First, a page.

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NSA Warns of Location Data Accessibility

August 06, 2020 3 min read

NSA Warns of Location Data Accessibility

The National Security Administration (NSA) recently came out with a statement that warned against the location data from your internet-connected devices.

Immediately stating that "Using a mobile device—even powering it on—exposes location data." Referencing how mobile devices are designed to inherently trust cellular networks, providing a real-time data set back to providers.

This data has the potential to be compromised, as we have previously mentioned, and at the very least leads to advertisements rapidly pushed at you. At the extremes, people or groups with malicious intent can actively track you.

The NSA notes that simply turning off Cellular Data and GPS does not do the trick, as there is still potential to be tracked through WiFi and Bluetooth. Currently, one of the biggest security concerns is the widespread use of various applications and social media services that immediately ask for your location when using. They then can take this data set and sell it to the highest bidder.

If that cycle continues, there are many points along the way that a malicious actor can gain your whereabouts or more personal information to target you.

The NSA lists a number of steps, all of which we have talked about in length before, to limit the risk associated with using your device:

    • Disable location services settings on the device.
    • Disable radios when they are not actively in use: disable BT and turn off Wi-Fi if these capabilities are not needed.
    • Apps should be given as few permissions as possible:
      • Set privacy settings to ensure apps are not using or sharing location data.
      • Avoid using apps related to location if possible, since these apps inherently expose user location data. If used, location privacy/permission settings for such apps should be set to either not allow location data usage or, at most, allow location data usage only while using the app. Examples of apps that relate to a location are traffic apps, apps for finding local restaurants, and shopping apps.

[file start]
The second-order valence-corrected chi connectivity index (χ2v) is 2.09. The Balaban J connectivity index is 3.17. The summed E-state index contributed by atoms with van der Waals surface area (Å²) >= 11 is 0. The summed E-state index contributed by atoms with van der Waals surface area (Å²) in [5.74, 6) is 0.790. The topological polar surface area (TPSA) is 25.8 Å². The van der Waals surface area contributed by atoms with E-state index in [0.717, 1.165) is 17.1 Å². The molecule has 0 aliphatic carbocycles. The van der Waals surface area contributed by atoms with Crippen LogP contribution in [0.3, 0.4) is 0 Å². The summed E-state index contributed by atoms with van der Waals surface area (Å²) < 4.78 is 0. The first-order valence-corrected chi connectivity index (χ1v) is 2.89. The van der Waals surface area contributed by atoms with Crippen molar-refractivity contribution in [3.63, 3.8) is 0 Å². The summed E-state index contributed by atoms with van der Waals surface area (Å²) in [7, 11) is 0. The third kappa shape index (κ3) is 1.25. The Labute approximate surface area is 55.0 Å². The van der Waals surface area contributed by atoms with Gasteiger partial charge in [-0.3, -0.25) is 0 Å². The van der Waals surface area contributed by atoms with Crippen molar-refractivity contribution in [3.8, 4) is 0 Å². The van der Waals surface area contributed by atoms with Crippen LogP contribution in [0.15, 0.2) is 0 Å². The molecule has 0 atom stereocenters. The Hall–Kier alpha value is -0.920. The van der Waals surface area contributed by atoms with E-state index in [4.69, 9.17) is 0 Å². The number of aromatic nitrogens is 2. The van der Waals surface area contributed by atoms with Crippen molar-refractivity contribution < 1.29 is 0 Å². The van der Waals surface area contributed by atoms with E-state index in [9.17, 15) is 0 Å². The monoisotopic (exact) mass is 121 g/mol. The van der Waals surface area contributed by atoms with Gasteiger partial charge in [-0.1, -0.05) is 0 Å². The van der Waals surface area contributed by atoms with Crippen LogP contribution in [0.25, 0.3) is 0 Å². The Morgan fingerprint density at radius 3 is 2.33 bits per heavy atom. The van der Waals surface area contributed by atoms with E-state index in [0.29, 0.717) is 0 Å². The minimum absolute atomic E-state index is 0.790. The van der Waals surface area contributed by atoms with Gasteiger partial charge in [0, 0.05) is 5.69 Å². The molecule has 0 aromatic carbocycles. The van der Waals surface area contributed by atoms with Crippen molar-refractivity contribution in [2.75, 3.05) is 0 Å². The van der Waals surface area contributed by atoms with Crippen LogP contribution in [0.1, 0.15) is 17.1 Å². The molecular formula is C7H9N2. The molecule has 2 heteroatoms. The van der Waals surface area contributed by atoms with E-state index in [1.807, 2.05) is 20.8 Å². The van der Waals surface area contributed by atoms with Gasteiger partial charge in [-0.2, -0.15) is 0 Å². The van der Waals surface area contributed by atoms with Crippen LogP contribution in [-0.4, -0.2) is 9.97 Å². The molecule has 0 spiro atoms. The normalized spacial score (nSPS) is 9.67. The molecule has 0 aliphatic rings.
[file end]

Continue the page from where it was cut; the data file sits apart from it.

• Disable advertising permissions to the greatest extent possible:
    • Set privacy settings to limit ad tracking, noting that these restrictions are at the vendor’s discretion.
    • Reset the advertising ID for the device on a regular basis. At a minimum, this should be on a weekly basis.
    • Turn off settings (typically known as FindMy or Find My Device settings) that allow a lost, stolen, or misplaced device to be tracked.
    • Minimize web-browsing on the device as much as possible, and set browser privacy/permission location settings to not allow location data usage.
    • Use an anonymizing Virtual Private Network (VPN) to help obscure location.

They also mention using airplane mode, but as we have noted, that still leaves you open to tracking.

We recommend using a Faraday Sleeve much in the same manner as they state to use devices:

  • Determine a non-sensitive location where devices with wireless capabilities can be secured prior to the start of any activities. 
  • Leave all devices with any wireless capabilities (including personal devices) at this non-sensitive location. Turning off the device may not be sufficient if a device has been compromised.

Now if we have talked about this at length before, why is this particular case important? Because it means that the Government is publicly stating what we have known. That our electronic devices DO NOT leave us with the Privacy, Security, and Health that we strive for in our daily lives.

Brandon L
Brandon L


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